The prospect of a right-wing media conglomerate expanding might cause some to think, “It can’t happen here,” but there’s a local connection between Sinclair Broadcast Group’s proposed purchase of Tribune Media.

Plus, legitimate concerns are similar to worrying about a wildfire that’s miles away, or realizing that an unrepentant convicted sexual predator has moved nearby.

Sinclair, the country’s largest owner of local TV stations, buying Tribune’s 42 stations should trouble people who care about democracy.

Responding to a Federal Communications Commission (FCC) request to detail promised sales to meet rules on ownership limits, Sinclair last month said it would divest stations to comply after its $3.9 billion merger with Tribune, but it wouldn’t identify which stations because the government could relax limits.

Based in Hunt Valley, Md., Sinclair has 589 channels in 89 U.S. markets, according to information retrieved Oct. 19 from its web site. Sinclair’s 2016 annual report states its holdings include WHOI (which it has licensed and owned since 2013, although WHOI is now contractually operated by Quincy Media, owner of WEEK). Sinclair also owns WICS in Champaign, WICD in Decatur, KHQA in Quincy, and KTVO in Ottumwa.

Many object to the threat of limiting diverse perspectives and price increases passed on to consumers. Opponents range from former FCC chair Michael Copps and HBO humorist John Oliver to Dish Network and conservative media companies Newsmax and Glenn Beck’s Blaze.

Sinclair promised to boost original content like its half-hour “Full Measure” program hosted by Sharyl Attkisson, who left CBS over a dispute with her coverage of Benghazi and the Affordable Care Act. Sinclair has required stations to air conservative commentaries by Mark Hyman and Boris Epshteyn (a former Trump aide), and also shows such as the anti-John Kerry film “Stolen Honor” as a prime-time “news program” before the 2004 election, and its daily “Terrorism Alert Desk” (which last year featured the French debate over “burkinis,” presumably because Muslims were involved).

Critics say that instead of letting arguments’ merits or information or entertainment value determine what airs, corporate and political overlords decide, turning local news into right-wing propaganda. Trump son-in-law Jared Kushner in 2016 told a business group the Trump campaign made a deal with Sinclair to “secure better media coverage,” according to Politico. “In exchange, Sinclair broadcast Trump interviews without commentary.”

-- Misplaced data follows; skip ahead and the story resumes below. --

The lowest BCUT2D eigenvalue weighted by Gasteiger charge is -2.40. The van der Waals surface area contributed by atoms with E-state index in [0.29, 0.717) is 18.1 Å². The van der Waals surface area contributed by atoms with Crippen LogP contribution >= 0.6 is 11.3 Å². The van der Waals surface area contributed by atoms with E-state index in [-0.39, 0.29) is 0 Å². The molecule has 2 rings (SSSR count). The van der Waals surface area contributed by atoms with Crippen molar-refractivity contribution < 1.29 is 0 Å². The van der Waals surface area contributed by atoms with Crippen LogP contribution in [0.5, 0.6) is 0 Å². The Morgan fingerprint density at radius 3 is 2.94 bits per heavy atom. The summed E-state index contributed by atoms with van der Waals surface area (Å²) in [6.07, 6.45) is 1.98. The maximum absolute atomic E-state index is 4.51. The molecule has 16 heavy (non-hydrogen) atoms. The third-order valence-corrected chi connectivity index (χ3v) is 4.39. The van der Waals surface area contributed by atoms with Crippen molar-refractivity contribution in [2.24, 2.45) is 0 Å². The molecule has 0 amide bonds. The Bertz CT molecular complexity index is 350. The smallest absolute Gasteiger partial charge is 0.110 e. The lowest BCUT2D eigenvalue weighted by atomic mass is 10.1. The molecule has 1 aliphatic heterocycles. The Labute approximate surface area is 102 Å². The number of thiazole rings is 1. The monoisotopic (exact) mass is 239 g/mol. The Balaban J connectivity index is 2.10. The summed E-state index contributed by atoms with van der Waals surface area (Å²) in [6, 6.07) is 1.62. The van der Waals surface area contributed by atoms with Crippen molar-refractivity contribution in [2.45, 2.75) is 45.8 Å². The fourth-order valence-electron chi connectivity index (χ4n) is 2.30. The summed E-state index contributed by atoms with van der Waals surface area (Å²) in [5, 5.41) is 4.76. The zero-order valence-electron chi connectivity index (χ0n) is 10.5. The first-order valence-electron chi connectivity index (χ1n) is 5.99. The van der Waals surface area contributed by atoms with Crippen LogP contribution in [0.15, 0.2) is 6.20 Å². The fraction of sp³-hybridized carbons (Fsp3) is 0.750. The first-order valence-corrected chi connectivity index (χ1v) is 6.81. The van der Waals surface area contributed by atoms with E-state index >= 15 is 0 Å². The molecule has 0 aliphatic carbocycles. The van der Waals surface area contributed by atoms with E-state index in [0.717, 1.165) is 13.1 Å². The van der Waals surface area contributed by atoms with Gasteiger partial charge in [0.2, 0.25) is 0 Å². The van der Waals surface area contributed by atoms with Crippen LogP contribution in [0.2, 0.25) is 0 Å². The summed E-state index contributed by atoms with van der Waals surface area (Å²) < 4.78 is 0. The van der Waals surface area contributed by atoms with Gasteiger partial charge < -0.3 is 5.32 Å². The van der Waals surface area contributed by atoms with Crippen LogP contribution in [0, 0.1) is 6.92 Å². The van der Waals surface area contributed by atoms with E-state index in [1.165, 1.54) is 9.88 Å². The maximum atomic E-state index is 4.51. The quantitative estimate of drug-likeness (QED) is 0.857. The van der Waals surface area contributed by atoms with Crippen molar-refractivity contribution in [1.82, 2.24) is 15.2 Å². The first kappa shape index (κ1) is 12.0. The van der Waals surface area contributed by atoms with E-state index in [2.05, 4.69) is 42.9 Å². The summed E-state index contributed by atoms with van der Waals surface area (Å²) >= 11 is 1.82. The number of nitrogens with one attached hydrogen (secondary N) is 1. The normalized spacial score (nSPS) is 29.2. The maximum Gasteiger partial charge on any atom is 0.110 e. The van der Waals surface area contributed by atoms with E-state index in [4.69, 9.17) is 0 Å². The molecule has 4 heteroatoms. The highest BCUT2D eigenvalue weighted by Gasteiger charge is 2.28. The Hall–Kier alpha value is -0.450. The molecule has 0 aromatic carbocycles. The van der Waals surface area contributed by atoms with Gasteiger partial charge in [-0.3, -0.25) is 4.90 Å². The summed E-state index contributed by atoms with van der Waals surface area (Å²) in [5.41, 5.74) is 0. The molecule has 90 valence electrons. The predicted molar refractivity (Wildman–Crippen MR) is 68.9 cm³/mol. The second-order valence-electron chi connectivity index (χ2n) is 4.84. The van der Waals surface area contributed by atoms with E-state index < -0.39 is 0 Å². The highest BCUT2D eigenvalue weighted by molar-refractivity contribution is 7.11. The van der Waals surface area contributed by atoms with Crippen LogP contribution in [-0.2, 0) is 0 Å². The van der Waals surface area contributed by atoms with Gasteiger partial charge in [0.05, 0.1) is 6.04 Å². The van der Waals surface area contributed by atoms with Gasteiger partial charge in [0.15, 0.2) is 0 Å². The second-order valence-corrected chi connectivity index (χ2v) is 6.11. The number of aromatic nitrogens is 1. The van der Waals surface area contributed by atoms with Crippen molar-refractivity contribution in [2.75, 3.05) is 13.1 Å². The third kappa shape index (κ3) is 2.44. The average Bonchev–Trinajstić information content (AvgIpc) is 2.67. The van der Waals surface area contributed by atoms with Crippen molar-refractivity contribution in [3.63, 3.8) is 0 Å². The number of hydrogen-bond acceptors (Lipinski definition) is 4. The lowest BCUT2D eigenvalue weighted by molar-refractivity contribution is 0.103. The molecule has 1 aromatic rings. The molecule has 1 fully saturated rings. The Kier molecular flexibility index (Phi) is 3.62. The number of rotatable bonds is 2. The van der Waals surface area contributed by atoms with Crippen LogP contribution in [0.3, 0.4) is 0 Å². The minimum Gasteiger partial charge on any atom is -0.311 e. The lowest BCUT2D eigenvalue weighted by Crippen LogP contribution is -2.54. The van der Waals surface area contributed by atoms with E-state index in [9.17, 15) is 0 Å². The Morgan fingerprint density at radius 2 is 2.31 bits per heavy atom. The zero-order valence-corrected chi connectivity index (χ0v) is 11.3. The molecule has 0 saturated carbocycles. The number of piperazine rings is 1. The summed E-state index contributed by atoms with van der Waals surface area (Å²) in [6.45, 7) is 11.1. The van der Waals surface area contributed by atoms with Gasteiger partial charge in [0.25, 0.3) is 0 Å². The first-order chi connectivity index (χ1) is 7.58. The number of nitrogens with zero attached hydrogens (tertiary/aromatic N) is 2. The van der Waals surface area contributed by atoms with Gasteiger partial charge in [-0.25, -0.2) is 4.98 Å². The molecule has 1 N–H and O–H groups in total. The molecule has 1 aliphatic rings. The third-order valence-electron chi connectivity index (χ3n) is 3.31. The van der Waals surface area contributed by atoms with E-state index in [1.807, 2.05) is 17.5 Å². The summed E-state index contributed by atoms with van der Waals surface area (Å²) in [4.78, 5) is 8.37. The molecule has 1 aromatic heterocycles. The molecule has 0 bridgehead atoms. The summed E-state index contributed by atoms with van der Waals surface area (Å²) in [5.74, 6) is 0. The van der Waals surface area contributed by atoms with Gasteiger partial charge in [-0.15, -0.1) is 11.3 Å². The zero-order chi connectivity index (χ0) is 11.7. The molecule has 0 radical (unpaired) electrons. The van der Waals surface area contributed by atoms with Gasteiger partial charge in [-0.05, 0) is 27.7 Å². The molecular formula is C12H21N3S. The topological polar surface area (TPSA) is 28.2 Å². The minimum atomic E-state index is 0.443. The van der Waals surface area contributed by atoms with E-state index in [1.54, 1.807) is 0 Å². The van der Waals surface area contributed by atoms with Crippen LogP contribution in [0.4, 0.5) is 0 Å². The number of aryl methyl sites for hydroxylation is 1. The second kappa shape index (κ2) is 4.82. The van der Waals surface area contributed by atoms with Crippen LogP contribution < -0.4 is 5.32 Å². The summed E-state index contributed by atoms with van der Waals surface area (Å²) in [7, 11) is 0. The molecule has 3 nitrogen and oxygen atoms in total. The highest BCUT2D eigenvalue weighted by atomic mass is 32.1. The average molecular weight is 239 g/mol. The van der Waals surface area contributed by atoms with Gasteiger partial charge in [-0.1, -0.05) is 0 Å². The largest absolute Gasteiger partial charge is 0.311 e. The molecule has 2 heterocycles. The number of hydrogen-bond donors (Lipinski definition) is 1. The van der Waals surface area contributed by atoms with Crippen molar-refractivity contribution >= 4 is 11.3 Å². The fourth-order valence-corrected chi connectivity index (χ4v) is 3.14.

FCC ownership caps are supposed to ensure many voices on the airwaves (a public resource, which is why they’re licensed to operate in the public interest). A corporation can control no more than 39 percent of all U.S. TV households, and the “duopoly” rule limits ownership of multiple network affiliates within a market. Sinclair could have 10 markets where it owns two ABC-CBS-Fox-NBC affiliates, including St. Louis and Des Moines.

However, FCC chair Ajit Pai, promoted by President Trump, is expected to push for relaxing such safeguards.

“Reports suggest that the FCC plans to change major media ownership rules in a way that would further benefit Sinclair,” said U.S. Rep. Mike Doyle, D-Pa., ranking member of the House Energy and Commerce Subcommittee on Communications and Technology. “The proposed Sinclair merger and the recent actions by the FCC continue to pose very troubling questions, particularly about coordination between the Trump administration and Sinclair.”

Craig Aaron, president of the Free Press Action Fund, added, “Trump-favoring mega-chain gets rules changed — and expects others to be erased — so it can put its cookie-cutter newscasts in nearly 70 percent of local markets across the country. I feel terrible for the local journalists who will be forced to set aside their news judgment to air Trump administration talking points and reactionary commentaries.” Such an acquisition isn’t in the public interest, but Trump’s Justice Department is expected to release its anti-trust analysis next month. State attorneys general could weigh in, but public opinion is key.

Bill Knight



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